Government and governance, Law, Social policy | Australia

19 November 2019

Addressing inequality in the justice system and identifying the root causes of societal problems, the recent Northern Territory Aboriginal Justice Agreement is a step in the right direction for Australia’s Indigenous communities, but there is still much progress yet to be made, Vernon White writes.

Recently, the Northern Territory (NT) government released a draft Northern Territory Aboriginal Justice Agreement, with an aim of the Agreement to focus on the reduction of over-representation of the Indigenous population in the criminal justice system.

Predominantly, the Agreement identifies that reforming of the ‘racially intolerant criminal justice system’ is at its core. This is not just a problem faced by the Northern Territory, or even by Australians, but is a problem faced by many countries that were Indigenous societies before being settled by Europeans. If successful, the policies identified by this Agreement as a path forward for the Northern Territory could also be a path forward for other countries.

In the Agreement, there are many areas identified and targeted to improve the justice system. The justice system has an identifiable over-representation of Indigenous detainees, as the report notes, but the context is important.

An example found in the report accompanying the Agreement states that 84 per cent of adult prisoners in the NT were Indigenous, despite Indigenous people accounting for just 25.9 per cent of the NT’s adult population.

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This means that Indigenous men and Indigenous women are 15 and 14 times more likely to be incarcerated than non-Indigenous men and women.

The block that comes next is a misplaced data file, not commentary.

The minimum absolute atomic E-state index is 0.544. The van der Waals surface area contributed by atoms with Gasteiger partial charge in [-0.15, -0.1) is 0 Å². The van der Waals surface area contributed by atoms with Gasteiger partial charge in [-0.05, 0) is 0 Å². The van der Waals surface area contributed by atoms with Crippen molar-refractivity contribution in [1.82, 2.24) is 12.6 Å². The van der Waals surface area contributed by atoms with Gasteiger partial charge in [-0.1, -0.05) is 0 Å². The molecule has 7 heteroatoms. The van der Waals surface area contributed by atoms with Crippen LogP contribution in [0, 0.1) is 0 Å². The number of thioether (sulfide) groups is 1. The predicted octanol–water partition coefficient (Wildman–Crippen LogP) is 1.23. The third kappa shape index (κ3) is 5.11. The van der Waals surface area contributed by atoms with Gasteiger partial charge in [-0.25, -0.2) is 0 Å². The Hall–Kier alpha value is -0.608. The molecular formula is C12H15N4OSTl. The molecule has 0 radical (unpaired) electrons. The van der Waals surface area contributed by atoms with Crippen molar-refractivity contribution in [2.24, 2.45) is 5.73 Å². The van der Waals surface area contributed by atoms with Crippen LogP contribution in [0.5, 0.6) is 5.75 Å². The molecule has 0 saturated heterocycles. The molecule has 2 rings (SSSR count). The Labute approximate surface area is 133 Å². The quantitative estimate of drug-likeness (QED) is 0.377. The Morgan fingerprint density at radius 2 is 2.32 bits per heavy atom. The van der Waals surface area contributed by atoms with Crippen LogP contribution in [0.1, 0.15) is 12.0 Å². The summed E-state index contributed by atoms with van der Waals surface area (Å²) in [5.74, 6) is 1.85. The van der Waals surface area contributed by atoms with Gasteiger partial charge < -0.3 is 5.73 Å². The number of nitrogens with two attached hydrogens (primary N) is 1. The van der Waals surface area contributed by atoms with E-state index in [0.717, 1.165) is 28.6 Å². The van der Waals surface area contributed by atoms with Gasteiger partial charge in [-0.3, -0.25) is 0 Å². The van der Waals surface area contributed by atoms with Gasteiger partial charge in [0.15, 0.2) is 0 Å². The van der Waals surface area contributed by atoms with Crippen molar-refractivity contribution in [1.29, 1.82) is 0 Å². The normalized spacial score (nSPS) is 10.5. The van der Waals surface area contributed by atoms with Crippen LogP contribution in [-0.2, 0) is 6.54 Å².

Understanding that over-representation is key to any changes in the justice system. This is extremely important because those who would speak with limited knowledge of the real issues faced in Indigenous communities might be quick to say that the issue is crime and criminal behaviour, rather than a societal problem.

The stark reality, however, tells us that the issues in these communities are societal before they become criminal. This Agreement accepts that reality and rather than targeting criminal behaviour targets the root causes of the problems resulting in criminal behaviour in Indigenous communities.

As we have seen in Indigenous communities in countries like Canada, Australian Indigenous people have repeatedly faced the impact of failed social policy. The changes being suggested in this justice Agreement may not change that social policy, but they do recognise the reality of life in many Indigenous communities and the impact those policies have had on the people living in them.

The identification of the changes needed in the justice system and the implementation of those changes might bring about a better understanding of the challenges faced by Indigenous people.

From this Agreement, we could see a justice system that makes and implements a number of significant changes in the administration of justice in Indigenous communities in the Northern Territory.